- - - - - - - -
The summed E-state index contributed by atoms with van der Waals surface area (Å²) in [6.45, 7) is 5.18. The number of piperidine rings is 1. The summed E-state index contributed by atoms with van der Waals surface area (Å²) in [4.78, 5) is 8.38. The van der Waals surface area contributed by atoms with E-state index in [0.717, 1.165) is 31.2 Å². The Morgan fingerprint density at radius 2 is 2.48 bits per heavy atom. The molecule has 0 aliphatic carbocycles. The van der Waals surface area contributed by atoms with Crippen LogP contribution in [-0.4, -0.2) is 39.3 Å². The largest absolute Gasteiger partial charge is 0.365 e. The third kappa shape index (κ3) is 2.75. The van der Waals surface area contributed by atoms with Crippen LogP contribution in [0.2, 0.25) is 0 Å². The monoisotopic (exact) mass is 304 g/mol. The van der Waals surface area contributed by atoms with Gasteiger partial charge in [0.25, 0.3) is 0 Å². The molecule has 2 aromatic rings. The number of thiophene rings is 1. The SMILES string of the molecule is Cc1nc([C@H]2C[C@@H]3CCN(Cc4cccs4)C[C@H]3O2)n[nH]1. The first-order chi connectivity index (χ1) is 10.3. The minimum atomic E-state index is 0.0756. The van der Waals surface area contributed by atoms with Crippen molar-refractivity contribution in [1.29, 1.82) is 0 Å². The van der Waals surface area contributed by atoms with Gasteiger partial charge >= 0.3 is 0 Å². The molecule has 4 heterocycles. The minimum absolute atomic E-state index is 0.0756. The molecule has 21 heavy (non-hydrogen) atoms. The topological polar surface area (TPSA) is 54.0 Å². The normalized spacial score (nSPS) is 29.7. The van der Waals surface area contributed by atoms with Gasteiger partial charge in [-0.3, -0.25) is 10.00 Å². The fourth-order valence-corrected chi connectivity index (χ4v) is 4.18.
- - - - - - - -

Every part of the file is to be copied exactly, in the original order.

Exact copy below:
The summed E-state index contributed by atoms with van der Waals surface area (Å²) in [6.45, 7) is 5.18. The number of piperidine rings is 1. The summed E-state index contributed by atoms with van der Waals surface area (Å²) in [4.78, 5) is 8.38. The van der Waals surface area contributed by atoms with E-state index in [0.717, 1.165) is 31.2 Å². The Morgan fingerprint density at radius 2 is 2.48 bits per heavy atom. The molecule has 0 aliphatic carbocycles. The van der Waals surface area contributed by atoms with Crippen LogP contribution in [-0.4, -0.2) is 39.3 Å². The largest absolute Gasteiger partial charge is 0.365 e. The third kappa shape index (κ3) is 2.75. The van der Waals surface area contributed by atoms with Crippen LogP contribution in [0.2, 0.25) is 0 Å². The monoisotopic (exact) mass is 304 g/mol. The van der Waals surface area contributed by atoms with Gasteiger partial charge in [0.25, 0.3) is 0 Å². The molecule has 2 aromatic rings. The number of thiophene rings is 1. The SMILES string of the molecule is Cc1nc([C@H]2C[C@@H]3CCN(Cc4cccs4)C[C@H]3O2)n[nH]1. The first-order chi connectivity index (χ1) is 10.3. The minimum atomic E-state index is 0.0756. The van der Waals surface area contributed by atoms with Crippen molar-refractivity contribution in [1.29, 1.82) is 0 Å². The van der Waals surface area contributed by atoms with Gasteiger partial charge >= 0.3 is 0 Å². The molecule has 4 heterocycles. The minimum absolute atomic E-state index is 0.0756. The molecule has 21 heavy (non-hydrogen) atoms. The topological polar surface area (TPSA) is 54.0 Å². The normalized spacial score (nSPS) is 29.7. The van der Waals surface area contributed by atoms with Gasteiger partial charge in [-0.3, -0.25) is 10.00 Å². The fourth-order valence-corrected chi connectivity index (χ4v) is 4.18.